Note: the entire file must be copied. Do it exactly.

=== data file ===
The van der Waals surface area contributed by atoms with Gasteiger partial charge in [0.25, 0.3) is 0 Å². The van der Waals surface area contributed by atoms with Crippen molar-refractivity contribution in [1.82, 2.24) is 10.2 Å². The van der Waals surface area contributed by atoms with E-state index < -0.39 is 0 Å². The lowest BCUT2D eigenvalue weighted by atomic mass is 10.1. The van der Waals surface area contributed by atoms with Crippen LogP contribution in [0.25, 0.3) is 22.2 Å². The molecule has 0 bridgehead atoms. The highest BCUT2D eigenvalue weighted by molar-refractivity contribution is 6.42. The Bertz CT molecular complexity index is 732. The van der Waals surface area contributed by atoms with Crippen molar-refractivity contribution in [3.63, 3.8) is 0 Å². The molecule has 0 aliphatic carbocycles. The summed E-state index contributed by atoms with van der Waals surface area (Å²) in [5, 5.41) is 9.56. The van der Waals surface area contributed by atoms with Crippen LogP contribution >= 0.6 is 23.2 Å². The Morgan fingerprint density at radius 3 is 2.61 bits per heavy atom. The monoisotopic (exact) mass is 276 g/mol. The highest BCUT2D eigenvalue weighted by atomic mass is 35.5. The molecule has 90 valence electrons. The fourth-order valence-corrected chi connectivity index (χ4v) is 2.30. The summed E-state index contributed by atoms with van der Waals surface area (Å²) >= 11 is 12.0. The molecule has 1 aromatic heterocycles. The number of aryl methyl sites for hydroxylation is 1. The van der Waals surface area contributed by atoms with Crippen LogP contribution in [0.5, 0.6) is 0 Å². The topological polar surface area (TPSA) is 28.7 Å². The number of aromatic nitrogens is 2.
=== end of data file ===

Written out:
The van der Waals surface area contributed by atoms with Gasteiger partial charge in [0.25, 0.3) is 0 Å². The van der Waals surface area contributed by atoms with Crippen molar-refractivity contribution in [1.82, 2.24) is 10.2 Å². The van der Waals surface area contributed by atoms with E-state index < -0.39 is 0 Å². The lowest BCUT2D eigenvalue weighted by atomic mass is 10.1. The van der Waals surface area contributed by atoms with Crippen LogP contribution in [0.25, 0.3) is 22.2 Å². The molecule has 0 bridgehead atoms. The highest BCUT2D eigenvalue weighted by molar-refractivity contribution is 6.42. The Bertz CT molecular complexity index is 732. The van der Waals surface area contributed by atoms with Crippen molar-refractivity contribution in [3.63, 3.8) is 0 Å². The molecule has 0 aliphatic carbocycles. The summed E-state index contributed by atoms with van der Waals surface area (Å²) in [5, 5.41) is 9.56. The van der Waals surface area contributed by atoms with Crippen LogP contribution >= 0.6 is 23.2 Å². The Morgan fingerprint density at radius 3 is 2.61 bits per heavy atom. The monoisotopic (exact) mass is 276 g/mol. The highest BCUT2D eigenvalue weighted by atomic mass is 35.5. The molecule has 90 valence electrons. The fourth-order valence-corrected chi connectivity index (χ4v) is 2.30. The summed E-state index contributed by atoms with van der Waals surface area (Å²) >= 11 is 12.0. The molecule has 1 aromatic heterocycles. The number of aryl methyl sites for hydroxylation is 1. The van der Waals surface area contributed by atoms with Crippen LogP contribution in [0.5, 0.6) is 0 Å². The topological polar surface area (TPSA) is 28.7 Å². The number of aromatic nitrogens is 2.